Keen out of business

Andrew Keen is a whiner. After he attended FOO Camp(Friends of O’Reilly), and learned of the democratization of the web, he decided not to participate anymore and sits back watching all of us “monkeys” typing away on our keyboards.

The new internet was about self-made music, not Bob Dylan or the Brandenburg Concertos. Audience and author had become one, and we were transforming culture into cacophony.

Why does he say this? Simply because the online music distributing business he wanted to run was sunk because internet users are now able to make, publish and share their own music. Essentially his complaint is that his music business no longer remains unique because everyone can do it, for free. He complains that the multitude of “monkeys” will only dilute the creativity stream. What he doesn’t realize is that people will actually pay for music that they like or will procure it in some fashion. People won’t pay for trash- if they don’t really  like it, they are not going to buy it, hence all of the garbage in a lot of places being given away for free. Sure there are a few interesting videos on Youtube, but for the most part, as long as they aren’t charging to see the pejorative of trash, people are going to go check it out because there is nothing stopping them. If enough people like something, then it could be turned into profit of some form. There has to be enough want in order to stem the demand for something with a charge for the supply.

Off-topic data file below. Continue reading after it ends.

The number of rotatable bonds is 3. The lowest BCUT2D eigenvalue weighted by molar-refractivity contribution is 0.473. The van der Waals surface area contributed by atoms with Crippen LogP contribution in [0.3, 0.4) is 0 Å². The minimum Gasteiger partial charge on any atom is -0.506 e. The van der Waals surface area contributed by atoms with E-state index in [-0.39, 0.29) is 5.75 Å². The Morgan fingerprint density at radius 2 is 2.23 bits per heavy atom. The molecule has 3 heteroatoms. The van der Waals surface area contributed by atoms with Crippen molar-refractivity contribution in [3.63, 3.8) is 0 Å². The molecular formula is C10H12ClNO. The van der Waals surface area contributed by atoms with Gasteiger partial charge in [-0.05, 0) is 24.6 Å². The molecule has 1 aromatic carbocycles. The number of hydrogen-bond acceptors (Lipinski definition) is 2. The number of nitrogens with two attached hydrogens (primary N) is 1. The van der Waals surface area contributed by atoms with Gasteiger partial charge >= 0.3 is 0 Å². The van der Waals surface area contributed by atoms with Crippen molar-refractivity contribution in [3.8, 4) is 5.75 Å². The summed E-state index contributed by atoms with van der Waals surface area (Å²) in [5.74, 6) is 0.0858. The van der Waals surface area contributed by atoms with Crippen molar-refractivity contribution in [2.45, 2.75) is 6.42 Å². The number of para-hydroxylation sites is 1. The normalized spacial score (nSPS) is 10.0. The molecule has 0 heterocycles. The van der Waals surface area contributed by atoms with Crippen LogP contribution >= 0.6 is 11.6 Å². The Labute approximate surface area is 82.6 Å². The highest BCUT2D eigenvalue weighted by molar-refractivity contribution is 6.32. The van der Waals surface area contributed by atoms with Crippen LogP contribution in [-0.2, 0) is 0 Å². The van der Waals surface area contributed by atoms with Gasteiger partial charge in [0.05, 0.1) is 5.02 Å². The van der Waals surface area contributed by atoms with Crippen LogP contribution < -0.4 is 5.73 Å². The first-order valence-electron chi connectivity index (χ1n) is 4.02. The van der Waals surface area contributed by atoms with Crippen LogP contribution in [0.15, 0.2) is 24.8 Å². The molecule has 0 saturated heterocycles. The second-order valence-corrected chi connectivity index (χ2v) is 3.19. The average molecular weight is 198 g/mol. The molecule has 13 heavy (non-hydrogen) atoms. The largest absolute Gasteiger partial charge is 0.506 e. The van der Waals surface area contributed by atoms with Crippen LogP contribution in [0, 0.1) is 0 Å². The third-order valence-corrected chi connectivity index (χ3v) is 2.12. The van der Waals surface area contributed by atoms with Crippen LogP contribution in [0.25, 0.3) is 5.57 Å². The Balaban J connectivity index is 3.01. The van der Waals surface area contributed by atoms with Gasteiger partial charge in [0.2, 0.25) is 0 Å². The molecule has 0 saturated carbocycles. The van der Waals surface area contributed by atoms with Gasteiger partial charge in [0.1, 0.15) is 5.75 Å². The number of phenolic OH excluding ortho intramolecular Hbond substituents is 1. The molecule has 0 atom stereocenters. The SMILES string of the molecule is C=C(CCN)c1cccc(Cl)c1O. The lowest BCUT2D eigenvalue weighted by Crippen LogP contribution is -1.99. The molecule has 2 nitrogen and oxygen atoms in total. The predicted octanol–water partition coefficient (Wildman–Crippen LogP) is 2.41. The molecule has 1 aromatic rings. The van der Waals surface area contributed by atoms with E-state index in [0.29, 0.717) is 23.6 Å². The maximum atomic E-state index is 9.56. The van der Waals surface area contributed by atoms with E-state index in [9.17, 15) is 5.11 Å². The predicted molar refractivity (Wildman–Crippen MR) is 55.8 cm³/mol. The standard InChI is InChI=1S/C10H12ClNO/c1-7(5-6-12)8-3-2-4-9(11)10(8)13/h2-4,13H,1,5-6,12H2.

If people aren’t paying for music, then how are all the big bands still making money? As far as I know, the Eagles, Bob Dylan, etc.,  and many orchestras(who are the Brandenburg Concertos anyway?) are not claiming bankruptcy now are they? Why? because people still like the music and pay to have it in some form, whether it be on CD or now in easy to carry MPEG form

Everyone was simultaneously broadcasting themselves, but nobody was listening…what was governing the infinite monkeys now inputting away on the internet was the law of digital Darwinism, survival of the loudest and most opinionated. Under these rules, the only way to intellectually prevail is by infinite filibustering.

Keen also notes that we will all be chatting but no one will listen. We didn’t listen to each other much before the internet came along anyway. Here he is just using the now open ended nature of the internet as another complaint that no one will “hear” his music business over all the other music makers out there, thereby rendering his business unprofitable. I could go on about Shakespeare’s work being compared to a 1000 monkeys at a 1000 typewriters, but I will end it here.

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